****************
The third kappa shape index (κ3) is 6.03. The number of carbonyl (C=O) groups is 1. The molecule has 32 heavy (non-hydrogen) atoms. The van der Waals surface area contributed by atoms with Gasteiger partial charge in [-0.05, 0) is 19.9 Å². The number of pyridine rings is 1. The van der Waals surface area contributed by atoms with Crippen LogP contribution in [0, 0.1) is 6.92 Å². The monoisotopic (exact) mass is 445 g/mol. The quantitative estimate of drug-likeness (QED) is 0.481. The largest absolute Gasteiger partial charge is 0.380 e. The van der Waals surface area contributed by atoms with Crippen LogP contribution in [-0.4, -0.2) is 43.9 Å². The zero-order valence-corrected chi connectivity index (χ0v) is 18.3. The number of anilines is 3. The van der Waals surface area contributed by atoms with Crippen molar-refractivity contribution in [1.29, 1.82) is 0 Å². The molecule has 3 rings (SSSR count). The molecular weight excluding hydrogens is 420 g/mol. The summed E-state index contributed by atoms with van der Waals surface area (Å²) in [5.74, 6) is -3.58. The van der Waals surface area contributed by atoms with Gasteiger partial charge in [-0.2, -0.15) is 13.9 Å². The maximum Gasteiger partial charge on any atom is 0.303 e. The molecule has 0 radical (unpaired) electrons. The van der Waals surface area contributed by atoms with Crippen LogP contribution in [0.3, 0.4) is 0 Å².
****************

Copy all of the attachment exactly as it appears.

The third kappa shape index (κ3) is 6.03. The number of carbonyl (C=O) groups is 1. The molecule has 32 heavy (non-hydrogen) atoms. The van der Waals surface area contributed by atoms with Gasteiger partial charge in [-0.05, 0) is 19.9 Å². The number of pyridine rings is 1. The van der Waals surface area contributed by atoms with Crippen LogP contribution in [0, 0.1) is 6.92 Å². The monoisotopic (exact) mass is 445 g/mol. The quantitative estimate of drug-likeness (QED) is 0.481. The largest absolute Gasteiger partial charge is 0.380 e. The van der Waals surface area contributed by atoms with Crippen LogP contribution in [-0.4, -0.2) is 43.9 Å². The zero-order valence-corrected chi connectivity index (χ0v) is 18.3. The number of anilines is 3. The van der Waals surface area contributed by atoms with Crippen molar-refractivity contribution in [1.29, 1.82) is 0 Å². The molecule has 3 rings (SSSR count). The molecular weight excluding hydrogens is 420 g/mol. The summed E-state index contributed by atoms with van der Waals surface area (Å²) in [5.74, 6) is -3.58. The van der Waals surface area contributed by atoms with Gasteiger partial charge in [-0.2, -0.15) is 13.9 Å². The maximum Gasteiger partial charge on any atom is 0.303 e. The molecule has 0 radical (unpaired) electrons. The van der Waals surface area contributed by atoms with Crippen LogP contribution in [0.3, 0.4) is 0 Å².